Aging out of foster care: Lawmaker working to change system

WSYX - 11-17 11pm maria-foster care

While many teens are excited to turn 18, many in Ohio's foster care system are not. They know once they turn 18, they could be kicked out of their foster care home with nothing but the clothes on their backs.

Makkedah Cutshall was one of those teams. When she turned 18, she had to leave the foster care home that she loved.

"I loved how big the family was. But I understood, she had 6 kids of her own, " she says.

So when Makkedah left the home she had nowhere to go. "I was couch surfing, my clothes were everywhere, my stuff was everywhere."

Sadly, Mekkedah's story is like so many others. Aged out of the foster care system and finding themselves with nowhere to go. According to Ohio Fostering Connections, each year 1100 teens age out of the foster care system here in Ohio. Within two years 36 percent have been incarcerated and 26 percent are homeless.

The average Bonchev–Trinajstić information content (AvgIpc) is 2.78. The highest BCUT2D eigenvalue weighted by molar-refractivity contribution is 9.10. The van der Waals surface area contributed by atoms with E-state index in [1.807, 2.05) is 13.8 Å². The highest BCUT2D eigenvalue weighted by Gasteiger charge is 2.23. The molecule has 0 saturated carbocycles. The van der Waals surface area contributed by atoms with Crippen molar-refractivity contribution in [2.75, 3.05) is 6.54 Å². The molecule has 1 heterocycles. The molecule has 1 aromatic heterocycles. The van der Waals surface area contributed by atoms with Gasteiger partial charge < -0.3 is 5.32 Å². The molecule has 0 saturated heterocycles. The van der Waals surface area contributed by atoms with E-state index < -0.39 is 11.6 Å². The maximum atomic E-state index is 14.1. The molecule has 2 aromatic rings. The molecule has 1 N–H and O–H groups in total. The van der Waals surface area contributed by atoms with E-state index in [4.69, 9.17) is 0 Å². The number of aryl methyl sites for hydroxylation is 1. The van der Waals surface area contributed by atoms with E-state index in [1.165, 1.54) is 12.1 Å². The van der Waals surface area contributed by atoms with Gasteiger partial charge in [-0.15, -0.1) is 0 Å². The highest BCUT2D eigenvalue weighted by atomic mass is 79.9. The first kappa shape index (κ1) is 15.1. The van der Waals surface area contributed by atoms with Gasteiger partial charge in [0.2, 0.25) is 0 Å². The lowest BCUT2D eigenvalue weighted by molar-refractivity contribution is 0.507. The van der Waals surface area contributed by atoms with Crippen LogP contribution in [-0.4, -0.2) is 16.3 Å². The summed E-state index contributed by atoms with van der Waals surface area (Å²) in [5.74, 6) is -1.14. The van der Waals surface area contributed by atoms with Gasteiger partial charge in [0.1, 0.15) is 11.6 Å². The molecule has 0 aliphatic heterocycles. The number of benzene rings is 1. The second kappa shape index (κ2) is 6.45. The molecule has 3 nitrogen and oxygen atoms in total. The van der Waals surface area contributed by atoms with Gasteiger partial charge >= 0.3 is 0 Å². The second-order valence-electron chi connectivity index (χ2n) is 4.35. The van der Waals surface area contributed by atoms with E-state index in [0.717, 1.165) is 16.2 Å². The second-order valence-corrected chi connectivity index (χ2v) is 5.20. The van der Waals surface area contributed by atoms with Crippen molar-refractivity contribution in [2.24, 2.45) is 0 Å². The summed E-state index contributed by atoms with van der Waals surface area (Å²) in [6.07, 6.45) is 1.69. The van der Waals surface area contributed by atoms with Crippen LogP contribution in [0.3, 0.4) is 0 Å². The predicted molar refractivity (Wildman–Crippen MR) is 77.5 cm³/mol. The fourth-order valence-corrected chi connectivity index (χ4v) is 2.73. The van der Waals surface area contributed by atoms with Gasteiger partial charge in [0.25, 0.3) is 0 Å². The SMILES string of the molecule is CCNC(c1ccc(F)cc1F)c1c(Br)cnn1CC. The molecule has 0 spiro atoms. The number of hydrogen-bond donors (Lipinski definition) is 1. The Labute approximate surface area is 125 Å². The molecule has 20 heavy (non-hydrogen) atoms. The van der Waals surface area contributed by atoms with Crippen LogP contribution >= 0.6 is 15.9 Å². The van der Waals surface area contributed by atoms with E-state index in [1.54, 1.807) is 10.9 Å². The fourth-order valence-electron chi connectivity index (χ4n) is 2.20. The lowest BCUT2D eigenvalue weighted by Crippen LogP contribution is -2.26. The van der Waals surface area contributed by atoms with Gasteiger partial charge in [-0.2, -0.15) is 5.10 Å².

State representative Dorothy Pelanda wants to change that. "We as Ohioans need to look at these children as our own, " she says.

Pelanda is cosponsoring HouseBill 50, a bill designed to help foster care kids until they turn 21.

"The purpose of this bill is to provide mentoring, job training and housing for those 1100 children who wish to enter this three year program, " she says.

The bill is up for a full vote in the house right now.

Makkedah is 19 now. She knows the bill won't be able to help her, but says it can help other teens so they don't have to face the struggles she's had to endure.

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